Public simulation in Williston demonstrates western ND’s poverty problems

Courtesy: MGN Online

WILLISTON, N.D. - More than 78,000 people in North Dakota are living in poverty. That's 10 percent of the total population, which is lower than the national average, but Community Action Partnership of North Dakota employees say that there are likely many more people living in poverty, like situations within the state who are technically not in poverty. This creates barriers when trying to get federal and state assistance.

Wednesday, the organization held a public poverty simulation in Williston, where people went through what life might be like for a family or individual considered to be in poverty, something that's become increasingly difficult for people in Western North Dakota.

The guidelines say a family of four must make below $32,000, and wages are high in Western North Dakota. Someone living in a poverty-like situation might not be considered to be in poverty based on their income, so they can’t qualify for programs, services and housing.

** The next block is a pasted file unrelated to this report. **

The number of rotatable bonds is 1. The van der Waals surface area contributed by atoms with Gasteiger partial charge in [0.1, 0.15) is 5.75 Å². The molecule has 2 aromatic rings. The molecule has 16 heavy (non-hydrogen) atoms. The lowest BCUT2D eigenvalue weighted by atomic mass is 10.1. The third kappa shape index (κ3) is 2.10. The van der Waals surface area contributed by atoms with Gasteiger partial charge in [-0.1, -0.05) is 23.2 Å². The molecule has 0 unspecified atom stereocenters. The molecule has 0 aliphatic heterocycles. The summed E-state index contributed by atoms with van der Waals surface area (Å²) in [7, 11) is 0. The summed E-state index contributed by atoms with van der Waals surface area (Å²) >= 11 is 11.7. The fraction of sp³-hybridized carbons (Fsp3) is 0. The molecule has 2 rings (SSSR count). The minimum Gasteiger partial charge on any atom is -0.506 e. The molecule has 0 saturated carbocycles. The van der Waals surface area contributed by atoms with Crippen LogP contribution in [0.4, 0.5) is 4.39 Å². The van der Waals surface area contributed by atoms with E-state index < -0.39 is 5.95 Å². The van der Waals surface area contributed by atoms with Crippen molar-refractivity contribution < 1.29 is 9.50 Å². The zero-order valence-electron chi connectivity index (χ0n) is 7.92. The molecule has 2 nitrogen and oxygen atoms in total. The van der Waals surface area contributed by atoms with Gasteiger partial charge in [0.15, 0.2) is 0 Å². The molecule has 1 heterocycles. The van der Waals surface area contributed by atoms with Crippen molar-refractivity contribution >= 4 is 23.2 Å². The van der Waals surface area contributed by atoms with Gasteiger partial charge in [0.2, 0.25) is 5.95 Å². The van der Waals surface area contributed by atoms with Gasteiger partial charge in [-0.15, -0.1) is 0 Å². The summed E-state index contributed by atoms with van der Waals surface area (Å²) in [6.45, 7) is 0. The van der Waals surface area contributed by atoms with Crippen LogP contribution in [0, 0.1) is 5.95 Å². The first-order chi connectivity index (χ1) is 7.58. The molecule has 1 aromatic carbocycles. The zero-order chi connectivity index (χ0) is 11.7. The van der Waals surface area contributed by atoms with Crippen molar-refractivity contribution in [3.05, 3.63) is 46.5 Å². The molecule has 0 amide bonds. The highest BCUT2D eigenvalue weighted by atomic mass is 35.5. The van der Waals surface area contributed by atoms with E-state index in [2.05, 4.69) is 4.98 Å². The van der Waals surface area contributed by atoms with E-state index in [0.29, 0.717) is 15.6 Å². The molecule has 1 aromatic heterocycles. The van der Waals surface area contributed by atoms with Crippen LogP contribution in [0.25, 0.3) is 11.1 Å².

"They're struggling, but they can't get any help. They have high housing costs, high transportation costs, but those aren't taken into account. We just have to look at gross income. So, it is very difficult to serve individuals and qualify, more to qualify individuals here in Western North Dakota,” said Deeann Long Client Service Director for Community Action Partnership.

Long said when someone doesn’t qualify, the agency offers referrals and knowledge of local community programs, and they've tried for many years to get legislators to address these issues, but it hasn't worked.

Long added that in their combined Dickinson and Williston offices, they serve around 3,000 people a year.